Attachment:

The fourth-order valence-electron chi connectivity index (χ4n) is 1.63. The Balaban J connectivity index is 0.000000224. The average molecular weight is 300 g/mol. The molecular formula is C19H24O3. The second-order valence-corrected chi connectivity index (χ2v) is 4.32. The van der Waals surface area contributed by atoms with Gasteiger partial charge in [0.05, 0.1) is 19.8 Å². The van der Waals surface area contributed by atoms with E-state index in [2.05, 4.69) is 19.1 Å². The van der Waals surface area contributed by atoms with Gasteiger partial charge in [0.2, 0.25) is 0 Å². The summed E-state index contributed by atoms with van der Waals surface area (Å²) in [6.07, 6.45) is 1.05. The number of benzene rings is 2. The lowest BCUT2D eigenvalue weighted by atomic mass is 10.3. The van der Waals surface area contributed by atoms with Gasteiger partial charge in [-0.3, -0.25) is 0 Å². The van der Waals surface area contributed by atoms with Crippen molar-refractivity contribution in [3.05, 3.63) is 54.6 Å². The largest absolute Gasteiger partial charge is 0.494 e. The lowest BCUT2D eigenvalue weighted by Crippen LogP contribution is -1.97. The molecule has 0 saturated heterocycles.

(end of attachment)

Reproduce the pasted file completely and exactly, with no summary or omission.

The fourth-order valence-electron chi connectivity index (χ4n) is 1.63. The Balaban J connectivity index is 0.000000224. The average molecular weight is 300 g/mol. The molecular formula is C19H24O3. The second-order valence-corrected chi connectivity index (χ2v) is 4.32. The van der Waals surface area contributed by atoms with Gasteiger partial charge in [0.05, 0.1) is 19.8 Å². The van der Waals surface area contributed by atoms with E-state index in [2.05, 4.69) is 19.1 Å². The van der Waals surface area contributed by atoms with Gasteiger partial charge in [0.2, 0.25) is 0 Å². The summed E-state index contributed by atoms with van der Waals surface area (Å²) in [6.07, 6.45) is 1.05. The number of benzene rings is 2. The lowest BCUT2D eigenvalue weighted by atomic mass is 10.3. The van der Waals surface area contributed by atoms with Gasteiger partial charge in [-0.3, -0.25) is 0 Å². The van der Waals surface area contributed by atoms with Crippen molar-refractivity contribution in [3.05, 3.63) is 54.6 Å². The largest absolute Gasteiger partial charge is 0.494 e. The lowest BCUT2D eigenvalue weighted by Crippen LogP contribution is -1.97. The molecule has 0 saturated heterocycles.